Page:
I cook the grains and beans in the house. One day I prepare millet, the next day brown rice. Also, I cycle through our stock of beans: pintos, black beans, kidneys, split peas, lentils, white beans. I cook the beans for hours, attempting to render them into mush. I believe mush is better for digestion.

My daughter eats a great deal of "salad" -- ripped-up Romaine lettuce, with a liberal topping of our house salad dressing:

1 cup olive oil 1/4 cup apple cider vinegar 1/4 cup tamari.

Sylvia dislikes beans, so she eats grain with nutritional yeast, and liberal sprays of powdered garlic.

Oct. 3
"Did you see the fairy house?" Sylvia asked me today.

No, I replied.

Sylvia brought me outside, to a stone pedestal in front of our house. A little teepee-like structure had been erected, using a cream-colored cloth tied with a ribbon. Inside were two pieces of furniture: a massage table and a bed (both constructed of stones and shoulder pads Violet had cut from a new shirt). The house was held up by dried day lilly stalks, bent into loops. Outside a little path of flat stones led to the entrance. Also, Queen Anne's lace and a pansy lay outside, to lure the fairies.

"Kalena made it," Sylvia explained.

Kalena is a five year old girl Violet teaches nature studies to, once a week.

"Whose idea was it to build a fairy house?" I asked Violet.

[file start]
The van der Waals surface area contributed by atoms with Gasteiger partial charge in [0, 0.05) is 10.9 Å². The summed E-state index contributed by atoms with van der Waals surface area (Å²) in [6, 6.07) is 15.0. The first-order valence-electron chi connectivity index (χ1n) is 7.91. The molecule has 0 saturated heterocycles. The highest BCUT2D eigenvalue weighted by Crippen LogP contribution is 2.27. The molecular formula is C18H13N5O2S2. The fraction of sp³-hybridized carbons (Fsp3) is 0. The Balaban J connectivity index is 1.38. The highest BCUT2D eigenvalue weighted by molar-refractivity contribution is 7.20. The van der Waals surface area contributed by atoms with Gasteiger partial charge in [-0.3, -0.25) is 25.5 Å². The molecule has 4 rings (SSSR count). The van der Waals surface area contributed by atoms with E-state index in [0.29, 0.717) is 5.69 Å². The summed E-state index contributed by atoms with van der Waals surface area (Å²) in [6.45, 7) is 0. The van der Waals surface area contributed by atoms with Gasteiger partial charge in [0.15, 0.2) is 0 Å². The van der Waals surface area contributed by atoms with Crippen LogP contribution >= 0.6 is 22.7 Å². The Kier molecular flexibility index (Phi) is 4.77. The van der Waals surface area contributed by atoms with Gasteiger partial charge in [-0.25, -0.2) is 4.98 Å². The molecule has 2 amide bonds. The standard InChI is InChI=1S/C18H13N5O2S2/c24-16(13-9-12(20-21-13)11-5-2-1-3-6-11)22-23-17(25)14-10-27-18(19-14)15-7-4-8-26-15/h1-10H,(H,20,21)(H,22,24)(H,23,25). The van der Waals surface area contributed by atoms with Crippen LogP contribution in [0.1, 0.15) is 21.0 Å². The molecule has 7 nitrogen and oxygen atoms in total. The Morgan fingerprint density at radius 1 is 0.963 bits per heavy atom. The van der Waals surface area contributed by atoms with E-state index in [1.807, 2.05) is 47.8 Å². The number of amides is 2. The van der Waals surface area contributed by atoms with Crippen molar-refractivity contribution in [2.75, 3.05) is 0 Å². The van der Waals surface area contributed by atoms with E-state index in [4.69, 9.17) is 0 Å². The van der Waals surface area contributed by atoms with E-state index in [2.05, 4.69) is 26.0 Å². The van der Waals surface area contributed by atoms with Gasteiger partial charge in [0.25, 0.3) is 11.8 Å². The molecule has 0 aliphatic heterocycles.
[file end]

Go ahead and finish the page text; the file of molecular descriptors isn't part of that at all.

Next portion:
"Kalena's," she replied. "She has some book about fairies that says you're not supposed to use living things to build a fairy house. That's why we only used stones, and dried plants."

The fairy house was on the spot where a statue of the Virgin Mary had been, when we bought our house.

Oct. 4
We have three altars in our house. In a corner of the living room is my wife's. On it are: a beeswax candle in the shape of a angel, a turkey egg shell, a fir cone, a stick of incense, two quartz crystals, a bear tooth, a vertebra of a deer, an obsidian egg, a small blue teddy bear, a slab of fluorite, a piece of Bavarian china, a hickory shell that was opened by a squirrel, a goshawk feather, five dried rosebuds, a bundle of five whiskers from our dead cat ("Gummy") and a piece of driftwood. Also there are tools for "smudging": a tray and a bundle of cedar leaves.